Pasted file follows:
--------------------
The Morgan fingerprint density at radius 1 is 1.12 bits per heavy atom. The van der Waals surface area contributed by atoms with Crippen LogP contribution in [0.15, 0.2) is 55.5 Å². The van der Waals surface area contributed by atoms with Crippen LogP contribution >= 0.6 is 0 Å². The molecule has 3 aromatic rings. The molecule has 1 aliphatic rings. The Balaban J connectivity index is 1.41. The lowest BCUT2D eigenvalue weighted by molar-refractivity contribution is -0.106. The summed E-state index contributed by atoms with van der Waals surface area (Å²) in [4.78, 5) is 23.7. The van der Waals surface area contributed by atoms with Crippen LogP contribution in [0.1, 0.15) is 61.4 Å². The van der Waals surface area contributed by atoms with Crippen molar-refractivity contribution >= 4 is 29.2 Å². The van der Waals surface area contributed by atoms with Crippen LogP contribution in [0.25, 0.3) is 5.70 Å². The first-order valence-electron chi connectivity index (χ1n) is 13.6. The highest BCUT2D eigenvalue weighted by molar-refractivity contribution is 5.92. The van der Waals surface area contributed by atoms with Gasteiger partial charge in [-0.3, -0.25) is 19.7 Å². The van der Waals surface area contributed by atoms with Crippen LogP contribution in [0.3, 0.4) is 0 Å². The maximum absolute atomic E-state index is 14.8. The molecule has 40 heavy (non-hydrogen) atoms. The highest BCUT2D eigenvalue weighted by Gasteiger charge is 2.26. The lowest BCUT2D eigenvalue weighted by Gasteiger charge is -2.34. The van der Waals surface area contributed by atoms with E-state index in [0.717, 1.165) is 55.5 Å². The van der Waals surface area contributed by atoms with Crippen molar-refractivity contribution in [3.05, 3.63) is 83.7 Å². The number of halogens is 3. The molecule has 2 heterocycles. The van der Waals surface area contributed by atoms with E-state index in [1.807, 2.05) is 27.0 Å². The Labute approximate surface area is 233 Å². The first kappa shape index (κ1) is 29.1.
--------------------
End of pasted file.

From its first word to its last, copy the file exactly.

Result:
The Morgan fingerprint density at radius 1 is 1.12 bits per heavy atom. The van der Waals surface area contributed by atoms with Crippen LogP contribution in [0.15, 0.2) is 55.5 Å². The van der Waals surface area contributed by atoms with Crippen LogP contribution >= 0.6 is 0 Å². The molecule has 3 aromatic rings. The molecule has 1 aliphatic rings. The Balaban J connectivity index is 1.41. The lowest BCUT2D eigenvalue weighted by molar-refractivity contribution is -0.106. The summed E-state index contributed by atoms with van der Waals surface area (Å²) in [4.78, 5) is 23.7. The van der Waals surface area contributed by atoms with Crippen LogP contribution in [0.1, 0.15) is 61.4 Å². The van der Waals surface area contributed by atoms with Crippen molar-refractivity contribution >= 4 is 29.2 Å². The van der Waals surface area contributed by atoms with Crippen LogP contribution in [0.25, 0.3) is 5.70 Å². The first-order valence-electron chi connectivity index (χ1n) is 13.6. The highest BCUT2D eigenvalue weighted by molar-refractivity contribution is 5.92. The van der Waals surface area contributed by atoms with Gasteiger partial charge in [-0.3, -0.25) is 19.7 Å². The van der Waals surface area contributed by atoms with Crippen LogP contribution in [0.3, 0.4) is 0 Å². The maximum absolute atomic E-state index is 14.8. The molecule has 40 heavy (non-hydrogen) atoms. The highest BCUT2D eigenvalue weighted by Gasteiger charge is 2.26. The lowest BCUT2D eigenvalue weighted by Gasteiger charge is -2.34. The van der Waals surface area contributed by atoms with E-state index in [0.717, 1.165) is 55.5 Å². The van der Waals surface area contributed by atoms with Crippen molar-refractivity contribution in [3.05, 3.63) is 83.7 Å². The number of halogens is 3. The molecule has 2 heterocycles. The van der Waals surface area contributed by atoms with E-state index in [1.807, 2.05) is 27.0 Å². The Labute approximate surface area is 233 Å². The first kappa shape index (κ1) is 29.1.